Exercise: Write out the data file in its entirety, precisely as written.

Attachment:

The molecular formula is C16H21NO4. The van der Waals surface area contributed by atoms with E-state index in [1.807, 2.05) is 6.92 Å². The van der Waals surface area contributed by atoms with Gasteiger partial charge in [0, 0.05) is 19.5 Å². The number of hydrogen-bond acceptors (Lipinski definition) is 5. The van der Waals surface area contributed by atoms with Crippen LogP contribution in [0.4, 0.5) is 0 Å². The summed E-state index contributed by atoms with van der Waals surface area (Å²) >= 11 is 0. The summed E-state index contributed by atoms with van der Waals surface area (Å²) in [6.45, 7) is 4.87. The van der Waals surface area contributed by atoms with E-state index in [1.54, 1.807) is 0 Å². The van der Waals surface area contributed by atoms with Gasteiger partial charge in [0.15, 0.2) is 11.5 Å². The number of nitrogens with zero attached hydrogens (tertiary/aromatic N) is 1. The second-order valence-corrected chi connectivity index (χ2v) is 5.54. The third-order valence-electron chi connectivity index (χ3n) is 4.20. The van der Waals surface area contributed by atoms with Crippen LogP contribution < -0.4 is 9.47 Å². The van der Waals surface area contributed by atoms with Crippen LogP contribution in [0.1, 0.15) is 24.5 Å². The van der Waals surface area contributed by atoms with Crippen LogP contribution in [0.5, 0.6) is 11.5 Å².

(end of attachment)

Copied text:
The molecular formula is C16H21NO4. The van der Waals surface area contributed by atoms with E-state index in [1.807, 2.05) is 6.92 Å². The van der Waals surface area contributed by atoms with Gasteiger partial charge in [0, 0.05) is 19.5 Å². The number of hydrogen-bond acceptors (Lipinski definition) is 5. The van der Waals surface area contributed by atoms with Crippen LogP contribution in [0.4, 0.5) is 0 Å². The summed E-state index contributed by atoms with van der Waals surface area (Å²) >= 11 is 0. The summed E-state index contributed by atoms with van der Waals surface area (Å²) in [6.45, 7) is 4.87. The van der Waals surface area contributed by atoms with E-state index in [1.54, 1.807) is 0 Å². The van der Waals surface area contributed by atoms with Gasteiger partial charge in [0.15, 0.2) is 11.5 Å². The number of nitrogens with zero attached hydrogens (tertiary/aromatic N) is 1. The second-order valence-corrected chi connectivity index (χ2v) is 5.54. The third-order valence-electron chi connectivity index (χ3n) is 4.20. The van der Waals surface area contributed by atoms with Crippen LogP contribution < -0.4 is 9.47 Å². The van der Waals surface area contributed by atoms with Crippen LogP contribution in [0.1, 0.15) is 24.5 Å². The van der Waals surface area contributed by atoms with Crippen LogP contribution in [0.5, 0.6) is 11.5 Å².